Open access and the geographical community
The move towards ‘open access’ (OA) publication of research will have far reaching effects in the UK and elsewhere. The situation is changing rapidly and much remains uncertain.
The Society will try to keep the geographical community informed about the emerging context and support them in the transition process. As publishers, we will also do all we can to ensure our own publications are compliant, especially with UK OA mandates, in a way that supports all the community across career stages, institutional affiliations and sub-disciplinary areas. The Society's journals are fully compliant with RCUK mandates (see below) and the Society is currently developing plans for a new, fully open access journal.
The Society is involved in policy discussions about the implementation of OA: Society Director, Dr Rita Gardner, was a member of the Finch Group and is on the JISC OA Implementation Group. We have consulted widely on responses to consultations, notably from HEFCE (the Higher Education Funding Council for England) and RCUK (Research Councils UK). The Society's responses are available on the consultation responses page.
This page includes a brief summary of the current situation, key documents and recent announcements, which we will keep updated. Alternatively, download a summary (PDF) produced for an OA panel at the Society's Annual International Conference.
HEFCE, alongside the other three UK funding bodies, published its new ‘Policy for open access in the post-2014 Research Excellence Framework’ in March 2014. This policy states that, in order to be eligible for the post 2014 REF, journal articles and conference proceedings must be available in an open-access form.
The new policy applies to research publications accepted for publication after 1 April 2016. However, there are a number of exemptions (e.g. in cases where deposit was not possible) and the policy does enable repositories to respect embargoes.
HEFCE expect that institutions will be able to achieve near-total compliance. Nevertheless, the post-2014 REF will include a mechanism that will allow exceptional cases to be considered.
The Business, Innovation and Skills Select Committee held an Inquiry into Open Access on 16 April 2013, on which it reported in September 2013.
The RCUK policy on open access (PDF) came into force on 1 April 2013 and is accompanied by a list of FAQs (PDF) to support researchers in understanding the requirements on them. RCUK will allocate block funding grants to institutions to support payment of article processing charges (APCs).The Wellcome Trust expanded their policy in May 2013 to include scholarly monographs as well as journal articles, but most other policies relate only to journal articles.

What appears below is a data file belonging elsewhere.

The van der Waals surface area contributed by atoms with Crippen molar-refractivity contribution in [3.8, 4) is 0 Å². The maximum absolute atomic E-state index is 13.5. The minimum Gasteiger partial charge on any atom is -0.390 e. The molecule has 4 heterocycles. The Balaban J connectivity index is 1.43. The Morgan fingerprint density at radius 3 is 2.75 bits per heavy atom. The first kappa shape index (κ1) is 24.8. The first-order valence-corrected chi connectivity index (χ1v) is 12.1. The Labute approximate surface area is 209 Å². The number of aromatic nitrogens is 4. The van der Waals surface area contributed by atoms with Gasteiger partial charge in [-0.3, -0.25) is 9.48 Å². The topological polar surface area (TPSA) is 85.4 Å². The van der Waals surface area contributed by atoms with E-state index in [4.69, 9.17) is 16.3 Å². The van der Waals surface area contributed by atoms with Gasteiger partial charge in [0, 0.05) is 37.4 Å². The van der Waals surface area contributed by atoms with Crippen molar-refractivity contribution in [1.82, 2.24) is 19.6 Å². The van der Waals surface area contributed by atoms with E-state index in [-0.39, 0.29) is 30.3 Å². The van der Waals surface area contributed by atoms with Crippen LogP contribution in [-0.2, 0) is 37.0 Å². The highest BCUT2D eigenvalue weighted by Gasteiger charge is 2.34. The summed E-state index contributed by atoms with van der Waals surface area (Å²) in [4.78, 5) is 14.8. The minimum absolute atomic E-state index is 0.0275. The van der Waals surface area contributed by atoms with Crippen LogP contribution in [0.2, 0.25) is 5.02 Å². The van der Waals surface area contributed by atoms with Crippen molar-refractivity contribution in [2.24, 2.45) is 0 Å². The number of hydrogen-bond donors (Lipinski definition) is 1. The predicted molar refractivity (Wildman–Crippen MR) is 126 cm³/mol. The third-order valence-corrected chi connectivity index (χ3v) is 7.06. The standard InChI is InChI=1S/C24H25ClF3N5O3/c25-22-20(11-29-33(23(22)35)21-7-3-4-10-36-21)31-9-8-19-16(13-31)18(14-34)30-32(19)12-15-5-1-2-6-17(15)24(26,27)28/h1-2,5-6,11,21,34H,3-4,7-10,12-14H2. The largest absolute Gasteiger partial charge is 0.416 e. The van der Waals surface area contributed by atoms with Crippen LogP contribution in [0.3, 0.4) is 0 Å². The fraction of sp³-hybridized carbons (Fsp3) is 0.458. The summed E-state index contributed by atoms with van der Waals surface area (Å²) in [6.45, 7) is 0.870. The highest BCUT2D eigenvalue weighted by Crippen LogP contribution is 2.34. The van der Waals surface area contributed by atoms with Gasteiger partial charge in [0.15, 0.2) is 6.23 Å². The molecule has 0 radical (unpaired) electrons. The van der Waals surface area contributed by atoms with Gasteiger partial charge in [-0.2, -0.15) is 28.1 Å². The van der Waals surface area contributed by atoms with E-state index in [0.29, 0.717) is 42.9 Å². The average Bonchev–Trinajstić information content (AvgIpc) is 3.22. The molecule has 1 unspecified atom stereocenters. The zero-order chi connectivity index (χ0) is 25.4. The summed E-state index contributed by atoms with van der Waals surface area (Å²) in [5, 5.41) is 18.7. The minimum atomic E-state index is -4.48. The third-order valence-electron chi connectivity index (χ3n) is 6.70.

Context and details
The UK Government, European Commission and major funders of higher education have expressed support for expanding access to research following the recommendations of the Finch Group set up by the Department of Business, Innovation and Skills (BIS). Their statements will impact on the way some research is disseminated because they include requirements that much publicly funded research is made open access (freely available to all readers) and available for text and data mining and re-use, including commercially.
The Finch Group and BIS have been followed by RCUK in indicating strong support for the payment of APCs to allow research outputs to be made Gold OA – that is, all readers can freely access the published article immediately on publication instead of them or their institution purchasing or subscribing to it, because the APC has covered the cost of publication. RCUK also state that this Gold OA must be under a CC BY licence, the most accommodating Creative Commons licence allowing others to 'distribute, remix, tweak, and build upon' research outputs, even commercially, as long as they credit the original version.
Where funds to cover APCs are not available to an author, research funded by RCUK will have to be made Green OA (preferably allowing commercial re-use), which is when versions of published papers (in this case the post peer-review accepted manuscripts) are archived in online repositories hosted by institutions or funders, for example. Publishers and other funders have different rules about which version can/must be archived in this way and when, which also vary by disciplines. Many publications have already changed their licensing policies to accommodate authors subject to these varied requirements.
Not all of this is new, as some funders, particularly in the US, have mandated this for some time and Green archiving has been requested by funders and institutions in the UK. There are a number of routes currently available for Gold OA publication, including fully OA and hybrid (part subscription, part OA) journals, and many institutions host repositories for Green OA. What is new in the UK includes the scale of the mandates; shorter embargo times in some contexts, which may threaten some journals’ sustainability; the availability of some funding to pay APCs; the burden on institutions to administrate APC block grants; additional conditions of text mining (with data mining expected to follow) and the potential for commercial re-use of research outputs.
Key statements and policies
Other funders’ statements